Stake President George Rosenberg of the Pittsburgh North Stake recently wrote with the following question:
"During the weekend of the storm word got back to us that there was not any severe damage to members' homes, etc. The only problem was the power outage. A few of our people had generators with fuel, wood stoves, etc., but we don't see that as a solution for the majority of our members who just didn't have electricity through no fault of their own. Any ideas? I have thought about encouraging propane tank/grill use at least for cooking, oil lamps for light, etc. that can be stored easily (without having a fire hazard such as gasoline stored around the house/garage). Anything else come to mind that would be appropriate for this area?"
In response I wrote, "Charcoal grills are definitely one option we would use for cooking, and fortunately this didn't happen during the winter, when heating systems would be compromised. In that case we would turn to our wood stove. For light we rely on a lantern (from Radio Shack) that we can crank and that also will charge a cell phone and has a radio receiver."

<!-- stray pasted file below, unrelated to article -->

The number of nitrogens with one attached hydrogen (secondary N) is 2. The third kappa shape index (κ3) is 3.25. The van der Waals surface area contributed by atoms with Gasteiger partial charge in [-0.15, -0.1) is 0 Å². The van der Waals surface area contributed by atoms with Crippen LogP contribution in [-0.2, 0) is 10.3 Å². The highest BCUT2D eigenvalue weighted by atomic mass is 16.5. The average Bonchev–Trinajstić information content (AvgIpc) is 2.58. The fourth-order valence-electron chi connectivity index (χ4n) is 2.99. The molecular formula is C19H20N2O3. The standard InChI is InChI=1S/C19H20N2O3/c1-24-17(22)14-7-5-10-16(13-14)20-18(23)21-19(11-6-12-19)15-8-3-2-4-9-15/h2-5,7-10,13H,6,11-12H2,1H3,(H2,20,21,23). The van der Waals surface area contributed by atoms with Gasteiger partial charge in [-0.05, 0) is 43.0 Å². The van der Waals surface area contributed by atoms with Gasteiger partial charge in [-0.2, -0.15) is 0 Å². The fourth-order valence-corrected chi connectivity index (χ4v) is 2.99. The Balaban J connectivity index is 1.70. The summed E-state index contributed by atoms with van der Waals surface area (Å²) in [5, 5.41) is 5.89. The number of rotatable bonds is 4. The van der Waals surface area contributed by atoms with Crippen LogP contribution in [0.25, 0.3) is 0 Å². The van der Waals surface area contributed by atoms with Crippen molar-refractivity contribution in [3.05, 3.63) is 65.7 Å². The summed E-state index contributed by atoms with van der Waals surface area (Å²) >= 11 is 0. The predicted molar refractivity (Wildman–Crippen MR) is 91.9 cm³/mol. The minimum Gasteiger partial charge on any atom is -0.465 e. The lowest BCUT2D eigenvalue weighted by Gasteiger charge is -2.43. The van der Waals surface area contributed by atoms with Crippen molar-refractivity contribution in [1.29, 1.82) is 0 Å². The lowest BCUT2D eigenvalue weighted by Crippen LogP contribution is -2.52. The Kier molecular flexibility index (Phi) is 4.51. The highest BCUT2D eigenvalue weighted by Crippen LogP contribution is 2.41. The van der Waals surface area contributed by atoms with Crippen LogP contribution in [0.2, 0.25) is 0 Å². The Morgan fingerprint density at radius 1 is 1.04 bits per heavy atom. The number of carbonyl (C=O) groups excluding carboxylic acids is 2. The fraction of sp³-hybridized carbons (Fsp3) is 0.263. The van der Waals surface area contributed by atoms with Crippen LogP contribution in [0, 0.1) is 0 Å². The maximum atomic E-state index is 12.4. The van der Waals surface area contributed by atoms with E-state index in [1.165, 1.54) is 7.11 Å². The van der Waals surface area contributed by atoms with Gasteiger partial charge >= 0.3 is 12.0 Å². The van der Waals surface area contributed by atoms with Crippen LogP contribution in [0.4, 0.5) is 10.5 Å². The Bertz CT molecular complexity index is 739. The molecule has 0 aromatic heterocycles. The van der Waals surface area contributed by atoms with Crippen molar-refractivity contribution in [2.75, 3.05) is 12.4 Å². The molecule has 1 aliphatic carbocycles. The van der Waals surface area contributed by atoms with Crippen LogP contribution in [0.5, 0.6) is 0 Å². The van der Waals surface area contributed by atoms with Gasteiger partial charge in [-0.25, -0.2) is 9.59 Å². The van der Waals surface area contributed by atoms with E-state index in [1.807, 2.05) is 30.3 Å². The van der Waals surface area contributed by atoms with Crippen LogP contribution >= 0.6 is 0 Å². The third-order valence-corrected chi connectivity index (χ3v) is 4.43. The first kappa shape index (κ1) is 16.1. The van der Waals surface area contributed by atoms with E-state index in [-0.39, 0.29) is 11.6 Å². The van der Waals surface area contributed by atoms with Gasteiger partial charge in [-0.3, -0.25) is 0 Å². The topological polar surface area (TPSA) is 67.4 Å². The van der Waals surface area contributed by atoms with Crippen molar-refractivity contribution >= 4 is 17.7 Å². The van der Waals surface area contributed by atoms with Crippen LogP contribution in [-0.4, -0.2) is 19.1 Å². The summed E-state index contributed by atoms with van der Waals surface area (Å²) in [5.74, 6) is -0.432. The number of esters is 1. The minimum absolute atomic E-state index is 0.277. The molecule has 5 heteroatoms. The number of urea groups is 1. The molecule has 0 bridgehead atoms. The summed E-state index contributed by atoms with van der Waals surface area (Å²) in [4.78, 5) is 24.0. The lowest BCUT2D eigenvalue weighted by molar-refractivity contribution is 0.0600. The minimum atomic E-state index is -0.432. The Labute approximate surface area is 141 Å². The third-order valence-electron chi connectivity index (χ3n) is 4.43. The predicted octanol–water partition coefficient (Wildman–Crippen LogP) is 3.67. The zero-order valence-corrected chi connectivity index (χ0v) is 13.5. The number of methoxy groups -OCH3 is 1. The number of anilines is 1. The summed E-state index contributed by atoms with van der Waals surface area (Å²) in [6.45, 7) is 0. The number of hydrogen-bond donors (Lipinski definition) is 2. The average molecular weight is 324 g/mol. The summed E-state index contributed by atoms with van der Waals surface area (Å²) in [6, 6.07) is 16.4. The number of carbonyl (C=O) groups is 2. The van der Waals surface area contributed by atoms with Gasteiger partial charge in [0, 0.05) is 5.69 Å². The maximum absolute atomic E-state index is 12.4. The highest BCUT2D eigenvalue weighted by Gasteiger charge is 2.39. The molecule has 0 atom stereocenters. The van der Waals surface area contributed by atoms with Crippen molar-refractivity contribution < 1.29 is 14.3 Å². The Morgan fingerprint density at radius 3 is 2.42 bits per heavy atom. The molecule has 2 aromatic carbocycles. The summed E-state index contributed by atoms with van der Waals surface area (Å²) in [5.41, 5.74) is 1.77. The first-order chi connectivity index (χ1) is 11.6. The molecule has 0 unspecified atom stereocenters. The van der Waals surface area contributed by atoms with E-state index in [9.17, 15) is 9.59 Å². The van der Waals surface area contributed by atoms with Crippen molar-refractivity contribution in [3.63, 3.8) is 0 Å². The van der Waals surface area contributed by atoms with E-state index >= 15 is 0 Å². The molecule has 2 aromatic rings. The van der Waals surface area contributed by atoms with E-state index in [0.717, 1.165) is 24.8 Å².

But what other ideas are out there? How did you prepare for the lights to be out?
Tuesday, September 23, 2008
Brother Joseph D. Tenney, a therapist with LDS Family Services and a graduate of BYU with a master's degree in social work, is traveling to the Pittsburgh Region monthly to provide therapy for members of the Church, to manage LDS Family Services' adoption program, and to oversee the work of part-time therapists under contract with LDS Family Services. I met with Brother Tenney earlier this week. He is cheerful, pleasant and capable. While we will miss Sister Kathie Schofields' regular visits, she appears to be leaving us in good hands.
Thursday, September 4, 2008
Sister Annette Lillrose, Addiction Recovery Program coordinator Detroit agency of LDS Family Services (which includes the Pittsburgh PA Welfare Region) publishes an occasional electronic newsletter called The Arbor. The September issue includes an illuminating comparison of addiction to a case of poison ivy, Elder Mark Geherin's list of individuals the Addiction Recovery Program has blessed in Pittsburgh, a list of meetings and contacts, and review of the Twelve Steps to recovery. Individuals can subscribe to receive The Arbor by e-mail.